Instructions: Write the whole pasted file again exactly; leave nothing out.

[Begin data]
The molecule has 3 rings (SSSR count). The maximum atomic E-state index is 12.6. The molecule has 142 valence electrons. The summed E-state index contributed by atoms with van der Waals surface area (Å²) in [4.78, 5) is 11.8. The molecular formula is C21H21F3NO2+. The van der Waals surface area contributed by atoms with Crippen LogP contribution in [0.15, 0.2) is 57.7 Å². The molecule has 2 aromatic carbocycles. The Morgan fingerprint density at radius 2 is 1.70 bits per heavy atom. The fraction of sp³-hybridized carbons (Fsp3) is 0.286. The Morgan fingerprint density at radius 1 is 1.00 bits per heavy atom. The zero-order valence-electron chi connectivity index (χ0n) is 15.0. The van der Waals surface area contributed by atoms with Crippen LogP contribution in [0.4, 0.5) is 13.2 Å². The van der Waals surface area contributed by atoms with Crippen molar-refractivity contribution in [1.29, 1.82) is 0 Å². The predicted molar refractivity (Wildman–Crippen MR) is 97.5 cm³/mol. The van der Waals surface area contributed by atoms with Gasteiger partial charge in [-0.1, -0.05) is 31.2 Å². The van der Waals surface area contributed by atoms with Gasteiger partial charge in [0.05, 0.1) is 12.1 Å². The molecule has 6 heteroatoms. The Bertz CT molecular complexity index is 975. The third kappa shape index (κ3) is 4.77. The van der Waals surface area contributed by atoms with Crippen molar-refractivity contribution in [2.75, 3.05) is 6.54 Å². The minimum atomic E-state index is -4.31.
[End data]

The molecule has 3 rings (SSSR count). The maximum atomic E-state index is 12.6. The molecule has 142 valence electrons. The summed E-state index contributed by atoms with van der Waals surface area (Å²) in [4.78, 5) is 11.8. The molecular formula is C21H21F3NO2+. The van der Waals surface area contributed by atoms with Crippen LogP contribution in [0.15, 0.2) is 57.7 Å². The molecule has 2 aromatic carbocycles. The Morgan fingerprint density at radius 2 is 1.70 bits per heavy atom. The fraction of sp³-hybridized carbons (Fsp3) is 0.286. The Morgan fingerprint density at radius 1 is 1.00 bits per heavy atom. The zero-order valence-electron chi connectivity index (χ0n) is 15.0. The van der Waals surface area contributed by atoms with Crippen LogP contribution in [0.4, 0.5) is 13.2 Å². The van der Waals surface area contributed by atoms with Crippen molar-refractivity contribution in [1.29, 1.82) is 0 Å². The predicted molar refractivity (Wildman–Crippen MR) is 97.5 cm³/mol. The van der Waals surface area contributed by atoms with Gasteiger partial charge in [-0.1, -0.05) is 31.2 Å². The van der Waals surface area contributed by atoms with Gasteiger partial charge in [0.05, 0.1) is 12.1 Å². The molecule has 6 heteroatoms. The Bertz CT molecular complexity index is 975. The third kappa shape index (κ3) is 4.77. The van der Waals surface area contributed by atoms with Crippen molar-refractivity contribution in [2.75, 3.05) is 6.54 Å². The minimum atomic E-state index is -4.31.